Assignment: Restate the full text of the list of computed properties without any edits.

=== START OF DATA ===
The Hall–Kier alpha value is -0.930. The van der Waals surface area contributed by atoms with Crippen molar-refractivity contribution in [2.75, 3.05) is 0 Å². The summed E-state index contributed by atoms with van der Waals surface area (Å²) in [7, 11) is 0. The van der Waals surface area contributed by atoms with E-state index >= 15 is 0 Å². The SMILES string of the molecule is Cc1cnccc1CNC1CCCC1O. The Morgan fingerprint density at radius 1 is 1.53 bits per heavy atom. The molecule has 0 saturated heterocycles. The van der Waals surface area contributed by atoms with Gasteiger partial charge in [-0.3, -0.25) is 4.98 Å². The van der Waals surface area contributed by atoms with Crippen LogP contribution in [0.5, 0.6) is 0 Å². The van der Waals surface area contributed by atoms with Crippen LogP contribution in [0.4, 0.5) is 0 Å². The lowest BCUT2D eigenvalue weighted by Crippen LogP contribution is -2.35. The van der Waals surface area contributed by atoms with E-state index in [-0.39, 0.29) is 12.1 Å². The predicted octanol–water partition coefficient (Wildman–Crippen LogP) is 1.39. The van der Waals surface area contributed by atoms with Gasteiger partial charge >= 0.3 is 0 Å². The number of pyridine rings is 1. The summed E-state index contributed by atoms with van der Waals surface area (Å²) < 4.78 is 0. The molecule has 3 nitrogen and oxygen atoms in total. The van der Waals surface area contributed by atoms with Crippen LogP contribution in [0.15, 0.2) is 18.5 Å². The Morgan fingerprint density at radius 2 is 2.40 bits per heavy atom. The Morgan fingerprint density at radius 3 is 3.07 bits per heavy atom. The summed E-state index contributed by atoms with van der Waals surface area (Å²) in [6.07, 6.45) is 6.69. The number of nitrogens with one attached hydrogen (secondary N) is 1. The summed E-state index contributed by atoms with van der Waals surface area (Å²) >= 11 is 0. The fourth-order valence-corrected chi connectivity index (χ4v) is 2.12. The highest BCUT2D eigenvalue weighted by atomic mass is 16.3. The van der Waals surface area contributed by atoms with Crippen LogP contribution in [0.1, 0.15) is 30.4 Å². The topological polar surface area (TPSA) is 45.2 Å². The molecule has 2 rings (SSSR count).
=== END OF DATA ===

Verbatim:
The Hall–Kier alpha value is -0.930. The van der Waals surface area contributed by atoms with Crippen molar-refractivity contribution in [2.75, 3.05) is 0 Å². The summed E-state index contributed by atoms with van der Waals surface area (Å²) in [7, 11) is 0. The van der Waals surface area contributed by atoms with E-state index >= 15 is 0 Å². The SMILES string of the molecule is Cc1cnccc1CNC1CCCC1O. The Morgan fingerprint density at radius 1 is 1.53 bits per heavy atom. The molecule has 0 saturated heterocycles. The van der Waals surface area contributed by atoms with Gasteiger partial charge in [-0.3, -0.25) is 4.98 Å². The van der Waals surface area contributed by atoms with Crippen LogP contribution in [0.5, 0.6) is 0 Å². The van der Waals surface area contributed by atoms with Crippen LogP contribution in [0.4, 0.5) is 0 Å². The lowest BCUT2D eigenvalue weighted by Crippen LogP contribution is -2.35. The van der Waals surface area contributed by atoms with E-state index in [-0.39, 0.29) is 12.1 Å². The predicted octanol–water partition coefficient (Wildman–Crippen LogP) is 1.39. The van der Waals surface area contributed by atoms with Gasteiger partial charge >= 0.3 is 0 Å². The number of pyridine rings is 1. The summed E-state index contributed by atoms with van der Waals surface area (Å²) < 4.78 is 0. The molecule has 3 nitrogen and oxygen atoms in total. The van der Waals surface area contributed by atoms with Crippen LogP contribution in [0.15, 0.2) is 18.5 Å². The Morgan fingerprint density at radius 2 is 2.40 bits per heavy atom. The Morgan fingerprint density at radius 3 is 3.07 bits per heavy atom. The summed E-state index contributed by atoms with van der Waals surface area (Å²) in [6.07, 6.45) is 6.69. The number of nitrogens with one attached hydrogen (secondary N) is 1. The summed E-state index contributed by atoms with van der Waals surface area (Å²) >= 11 is 0. The fourth-order valence-corrected chi connectivity index (χ4v) is 2.12. The highest BCUT2D eigenvalue weighted by atomic mass is 16.3. The van der Waals surface area contributed by atoms with Crippen LogP contribution in [0.1, 0.15) is 30.4 Å². The topological polar surface area (TPSA) is 45.2 Å². The molecule has 2 rings (SSSR count).